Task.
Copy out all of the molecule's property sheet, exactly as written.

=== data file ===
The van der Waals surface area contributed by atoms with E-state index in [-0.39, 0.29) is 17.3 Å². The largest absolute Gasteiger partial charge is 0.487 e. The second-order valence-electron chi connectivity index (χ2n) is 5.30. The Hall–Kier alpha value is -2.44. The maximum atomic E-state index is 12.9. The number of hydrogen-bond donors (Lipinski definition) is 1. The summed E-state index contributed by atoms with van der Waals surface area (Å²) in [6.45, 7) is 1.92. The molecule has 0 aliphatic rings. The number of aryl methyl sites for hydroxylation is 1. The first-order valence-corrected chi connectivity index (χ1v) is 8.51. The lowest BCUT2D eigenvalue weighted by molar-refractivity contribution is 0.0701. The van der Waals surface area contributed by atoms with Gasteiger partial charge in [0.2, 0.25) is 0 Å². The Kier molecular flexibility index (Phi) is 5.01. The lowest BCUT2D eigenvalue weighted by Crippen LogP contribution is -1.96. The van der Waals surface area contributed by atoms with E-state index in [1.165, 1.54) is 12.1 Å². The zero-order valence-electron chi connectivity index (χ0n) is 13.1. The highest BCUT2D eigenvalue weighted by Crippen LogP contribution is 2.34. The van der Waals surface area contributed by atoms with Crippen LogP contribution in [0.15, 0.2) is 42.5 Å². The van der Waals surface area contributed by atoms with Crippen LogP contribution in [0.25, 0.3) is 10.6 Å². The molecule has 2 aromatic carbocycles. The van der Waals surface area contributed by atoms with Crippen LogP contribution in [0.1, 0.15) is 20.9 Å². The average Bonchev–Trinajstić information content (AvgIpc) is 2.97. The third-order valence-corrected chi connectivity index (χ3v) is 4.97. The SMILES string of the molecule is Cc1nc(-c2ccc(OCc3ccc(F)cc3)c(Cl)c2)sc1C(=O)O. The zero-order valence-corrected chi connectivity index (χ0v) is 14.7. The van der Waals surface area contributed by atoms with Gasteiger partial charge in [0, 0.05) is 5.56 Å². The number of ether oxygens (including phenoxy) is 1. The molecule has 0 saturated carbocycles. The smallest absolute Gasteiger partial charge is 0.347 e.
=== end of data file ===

The van der Waals surface area contributed by atoms with E-state index in [-0.39, 0.29) is 17.3 Å². The largest absolute Gasteiger partial charge is 0.487 e. The second-order valence-electron chi connectivity index (χ2n) is 5.30. The Hall–Kier alpha value is -2.44. The maximum atomic E-state index is 12.9. The number of hydrogen-bond donors (Lipinski definition) is 1. The summed E-state index contributed by atoms with van der Waals surface area (Å²) in [6.45, 7) is 1.92. The molecule has 0 aliphatic rings. The number of aryl methyl sites for hydroxylation is 1. The first-order valence-corrected chi connectivity index (χ1v) is 8.51. The lowest BCUT2D eigenvalue weighted by molar-refractivity contribution is 0.0701. The van der Waals surface area contributed by atoms with Gasteiger partial charge in [0.2, 0.25) is 0 Å². The Kier molecular flexibility index (Phi) is 5.01. The lowest BCUT2D eigenvalue weighted by Crippen LogP contribution is -1.96. The van der Waals surface area contributed by atoms with E-state index in [1.165, 1.54) is 12.1 Å². The zero-order valence-electron chi connectivity index (χ0n) is 13.1. The highest BCUT2D eigenvalue weighted by Crippen LogP contribution is 2.34. The van der Waals surface area contributed by atoms with Crippen LogP contribution in [0.15, 0.2) is 42.5 Å². The van der Waals surface area contributed by atoms with Crippen LogP contribution in [0.25, 0.3) is 10.6 Å². The molecule has 2 aromatic carbocycles. The van der Waals surface area contributed by atoms with Crippen LogP contribution in [0.1, 0.15) is 20.9 Å². The average Bonchev–Trinajstić information content (AvgIpc) is 2.97. The third-order valence-corrected chi connectivity index (χ3v) is 4.97. The SMILES string of the molecule is Cc1nc(-c2ccc(OCc3ccc(F)cc3)c(Cl)c2)sc1C(=O)O. The zero-order valence-corrected chi connectivity index (χ0v) is 14.7. The van der Waals surface area contributed by atoms with Gasteiger partial charge in [0, 0.05) is 5.56 Å². The number of ether oxygens (including phenoxy) is 1. The molecule has 0 saturated carbocycles. The smallest absolute Gasteiger partial charge is 0.347 e.